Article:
Notice how different that is from economic vocations, even relatively idealistic ones like medicine. A doctor trains hard for years and spends a fortune on his education, but then, when it’s time to practice medicine, he goes at it full time and more than full time. He might be able to pour every available hour into his work, which is also his livelihood, and thus increase his earnings even as he is pushing harder at his vocation. The artist is the inverse case: the more time he puts into his livelihood, the more time he steals from his vocation. In providing food, shelter, and clothing for himself and perhaps his family, he starves his vocation.
But wouldn’t he have a livelihood if his art were any good? What about those lavishly paid actors and opera singers, or, in our day, movie stars and pop singers? Doesn’t the market dictate the monetary fortune of artists as it does for everyone else—yes, including doctors? It’s a jungle out there for everyone; why should artists be exempt?
Here’s where we reach a ticklish point. There is a commercial demand for art, which does allow some artists to earn a livelihood and even to become wealthy. In some cases this happens because the artist decides to produce saleable work, and then we are talking about an activity that is indeed fully commercial. But other times an artist sets out to realize his individual vision, without any thought of the market or how the public or critics will receive it, and that work takes off. For an artist, this is a true lottery win: he has achieved commercial success without making any compromises to his vision.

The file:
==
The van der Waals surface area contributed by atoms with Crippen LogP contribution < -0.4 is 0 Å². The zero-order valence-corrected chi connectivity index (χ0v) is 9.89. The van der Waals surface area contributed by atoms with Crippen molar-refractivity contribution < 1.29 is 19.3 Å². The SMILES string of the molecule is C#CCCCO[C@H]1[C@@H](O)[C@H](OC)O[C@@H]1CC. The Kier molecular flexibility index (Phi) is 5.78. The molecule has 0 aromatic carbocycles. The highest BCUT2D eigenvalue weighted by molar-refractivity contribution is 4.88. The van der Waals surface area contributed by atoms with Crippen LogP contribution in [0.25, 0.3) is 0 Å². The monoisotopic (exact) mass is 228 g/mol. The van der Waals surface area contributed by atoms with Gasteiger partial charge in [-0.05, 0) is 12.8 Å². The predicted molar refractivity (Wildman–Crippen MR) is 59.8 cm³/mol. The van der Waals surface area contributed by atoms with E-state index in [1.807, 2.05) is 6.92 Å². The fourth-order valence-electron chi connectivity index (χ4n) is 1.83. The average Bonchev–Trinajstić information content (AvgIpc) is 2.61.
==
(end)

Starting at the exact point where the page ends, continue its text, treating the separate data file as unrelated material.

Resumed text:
But then we have other artists, who have stayed true to their vision but who have not—or not yet—connected with a large audience. These are the struggling artists, those trying to realize their vision while their material circumstances are not necessarily favorable. I venture to guess that most artists—maybe a large majority—fall into this category.
Many of these artists, perhaps most of them, are not very good. Many people, drawn by the romance of an artistic life, pursue it when the talent is not really there. But some of them are good. Consider the case of Vincent van Gogh, for instance, who never sold any painting during his own life, but is now generally regarded as one of the greatest painters of all time. Or, from the literary world, James Joyce, who struggled to get published, and, when he did, was more of a critical than a commercial success. What about artists such as these? What are their options?